The proper intermediate screen specification increases the utilization of oxygen and increases the amount of the coke burning without the need to increase the oxygen delivery to the burn zone. The revamp of the regeneration blower may be avoided. Because of the constant overall bed depth, the higher hot recycle gas flow to the top hot section as in U.S. Pat. No. 4,859,643 is avoided. The bulk temperature in the top burn zone is lower because of the hot recycle gas and cold catalyst thermal mass flow ratio is lower which reduces the thermal stress at the top of the center pipe screen and is beneficial to the catalyst surface area stability.

FIG. 1 illustrates a simple intermediate screen insert used in the radial flow regenerator. The spent catalysts 1 with coke is transferred into the burn zone annular by catalyst transfer pipes 7. The burn zone is formed between the outer basket screen 8 and center screen 9. The oxygen containing recycle gas 4 flows from the outer basket 8 to the center screen 9 and combined with the make up air 3 to form effluent gas 5 and exit the regenerator at the top nozzle 6. The coke on the spent catalyst is burn off in the burn zone. The coke free catalyst is transferred to the zone below and exit in conduit 2. The main component of the intermediate screen is a screen cone. The bottom of the screen cone has multiple support rods (not shown in FIG. 1) to support it. The support rods are arranged such that the cross communication of the solid particle and fluid flow across it is not substantially restricted. The bottom of the screen cone is at least at a minimum distance from the catalyst exit conduit 2. This minimum distance is defined by the bed depth (between the bottom of the outer basket 8 and center pipe screen 9) multiples by a minimum of 15% but preferable equal to or greater than 80% of the bed depth. The further the distance between the bottom of the screen cone and the catalyst particle exit conduit 2, the smaller is the end effect and the catalyst particle flow becomes plug flow. With the appropriate minimum distance from the catalyst particle exit conduit 2, the catalyst at the bottom of the screen cone is mobile and the velocity as uniform as possible. To avoid the maldistribution of the traverse fluid, the perforation of the intermediate screen 10 is such that the opening per area is preferable no less than that of the outer screen 8 or center screen 9 but is small enough to restrict the flow of the solid particle across the perforation.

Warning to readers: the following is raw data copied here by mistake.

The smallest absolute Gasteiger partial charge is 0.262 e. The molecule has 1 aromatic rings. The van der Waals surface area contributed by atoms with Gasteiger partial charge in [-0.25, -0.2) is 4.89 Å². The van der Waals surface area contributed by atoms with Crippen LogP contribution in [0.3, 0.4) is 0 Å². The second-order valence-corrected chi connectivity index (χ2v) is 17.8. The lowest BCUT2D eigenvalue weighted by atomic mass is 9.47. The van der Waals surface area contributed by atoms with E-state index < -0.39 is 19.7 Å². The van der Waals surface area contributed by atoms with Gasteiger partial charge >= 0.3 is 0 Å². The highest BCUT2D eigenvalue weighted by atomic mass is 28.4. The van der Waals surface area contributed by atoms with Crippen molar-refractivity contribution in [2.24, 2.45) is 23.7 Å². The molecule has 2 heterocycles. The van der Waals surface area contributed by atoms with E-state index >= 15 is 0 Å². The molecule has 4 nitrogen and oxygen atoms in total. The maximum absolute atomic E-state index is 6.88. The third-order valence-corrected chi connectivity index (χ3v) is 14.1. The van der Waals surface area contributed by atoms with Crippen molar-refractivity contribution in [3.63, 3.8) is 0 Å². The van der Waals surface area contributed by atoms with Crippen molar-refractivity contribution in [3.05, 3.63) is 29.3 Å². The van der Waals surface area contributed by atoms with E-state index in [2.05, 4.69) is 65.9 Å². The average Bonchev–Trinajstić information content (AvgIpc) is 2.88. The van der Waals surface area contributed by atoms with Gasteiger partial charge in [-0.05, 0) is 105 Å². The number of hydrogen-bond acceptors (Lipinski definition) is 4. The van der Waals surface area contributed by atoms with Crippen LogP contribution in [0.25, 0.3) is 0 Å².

FIG. 7 gives the effects of the cross sectional area at the top and bottom of the screen cone 10 on the relative catalyst residence time in the outer and inner annular. The bottom of the intermediate screen is situated at 3′ away from catalyst withdrawal port that the end effect is negligible. By varying the top and bottom opening of the annular, the catalyst residence time ratio of the two annular separated by the intermediate screen cone can be changed. For example, the catalyst residence time in the annular near the outer basket can be 6 times of that near the center screen if the outer annular bed depth at the screen cone bottom is only at 10% and the bed depth at the top of the screen cone is at 86% of the total bed depth. On the other hand, the catalyst residence time in the annular near the outer screen can be 0.4 times of the catalyst residence time in the annular near the center pipe if the outer bottom annular bed depth is at 90% and the outer top annular bed depth is at 10%. It can be seen in FIG. 7, the acceleration of catalyst velocity in the annular is limited by the simple intermediate screen cone. An alternate design is given in FIG. 2. The intermediate screen insert is divided into two sections. The intermediate screen has straight screen at the top but with the screen cone at the bottom. This design decreases the volume and catalyst residence time in the annular near the outer screen substantially. The screen cones in FIGS. 1 and 2 are preferable to have an angle from horizontal plan that is greater than the angle of repose so that it can be drained properly. For a reaction system more sensitive toward dead space, this angle will be even larger so that the dead space can be avoided and the screen cone is preferable to have at least 60 degree from the horizontal.